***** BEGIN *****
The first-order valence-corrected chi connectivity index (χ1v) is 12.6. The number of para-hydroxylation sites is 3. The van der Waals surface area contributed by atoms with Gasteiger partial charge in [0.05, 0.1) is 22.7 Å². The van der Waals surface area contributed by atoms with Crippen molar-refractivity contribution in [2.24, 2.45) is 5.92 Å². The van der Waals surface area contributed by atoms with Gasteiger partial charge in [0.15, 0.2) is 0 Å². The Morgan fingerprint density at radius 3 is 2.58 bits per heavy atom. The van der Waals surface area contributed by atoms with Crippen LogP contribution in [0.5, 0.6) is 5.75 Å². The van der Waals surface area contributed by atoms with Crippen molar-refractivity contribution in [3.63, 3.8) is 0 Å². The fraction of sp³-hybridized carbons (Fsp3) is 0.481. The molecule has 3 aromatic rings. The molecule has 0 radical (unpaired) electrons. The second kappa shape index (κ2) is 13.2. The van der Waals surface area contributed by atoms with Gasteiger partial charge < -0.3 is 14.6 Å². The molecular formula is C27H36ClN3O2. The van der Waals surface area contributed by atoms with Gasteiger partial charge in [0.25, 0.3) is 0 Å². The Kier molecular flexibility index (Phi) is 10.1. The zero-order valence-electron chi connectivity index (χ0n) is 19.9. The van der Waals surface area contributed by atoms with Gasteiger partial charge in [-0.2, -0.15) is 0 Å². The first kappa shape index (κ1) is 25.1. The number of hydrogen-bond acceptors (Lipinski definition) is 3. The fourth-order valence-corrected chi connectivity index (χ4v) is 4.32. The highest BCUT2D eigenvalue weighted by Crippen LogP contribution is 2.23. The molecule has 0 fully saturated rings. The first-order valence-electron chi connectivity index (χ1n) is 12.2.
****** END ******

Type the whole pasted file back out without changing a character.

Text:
The first-order valence-corrected chi connectivity index (χ1v) is 12.6. The number of para-hydroxylation sites is 3. The van der Waals surface area contributed by atoms with Gasteiger partial charge in [0.05, 0.1) is 22.7 Å². The van der Waals surface area contributed by atoms with Crippen molar-refractivity contribution in [2.24, 2.45) is 5.92 Å². The van der Waals surface area contributed by atoms with Gasteiger partial charge in [0.15, 0.2) is 0 Å². The Morgan fingerprint density at radius 3 is 2.58 bits per heavy atom. The van der Waals surface area contributed by atoms with Crippen LogP contribution in [0.5, 0.6) is 5.75 Å². The van der Waals surface area contributed by atoms with Crippen molar-refractivity contribution in [3.63, 3.8) is 0 Å². The fraction of sp³-hybridized carbons (Fsp3) is 0.481. The molecule has 3 aromatic rings. The molecule has 0 radical (unpaired) electrons. The second kappa shape index (κ2) is 13.2. The van der Waals surface area contributed by atoms with Gasteiger partial charge < -0.3 is 14.6 Å². The molecular formula is C27H36ClN3O2. The van der Waals surface area contributed by atoms with Gasteiger partial charge in [0.25, 0.3) is 0 Å². The Kier molecular flexibility index (Phi) is 10.1. The zero-order valence-electron chi connectivity index (χ0n) is 19.9. The van der Waals surface area contributed by atoms with Gasteiger partial charge in [-0.2, -0.15) is 0 Å². The first kappa shape index (κ1) is 25.1. The number of hydrogen-bond acceptors (Lipinski definition) is 3. The fourth-order valence-corrected chi connectivity index (χ4v) is 4.32. The highest BCUT2D eigenvalue weighted by Crippen LogP contribution is 2.23. The molecule has 0 fully saturated rings. The first-order valence-electron chi connectivity index (χ1n) is 12.2.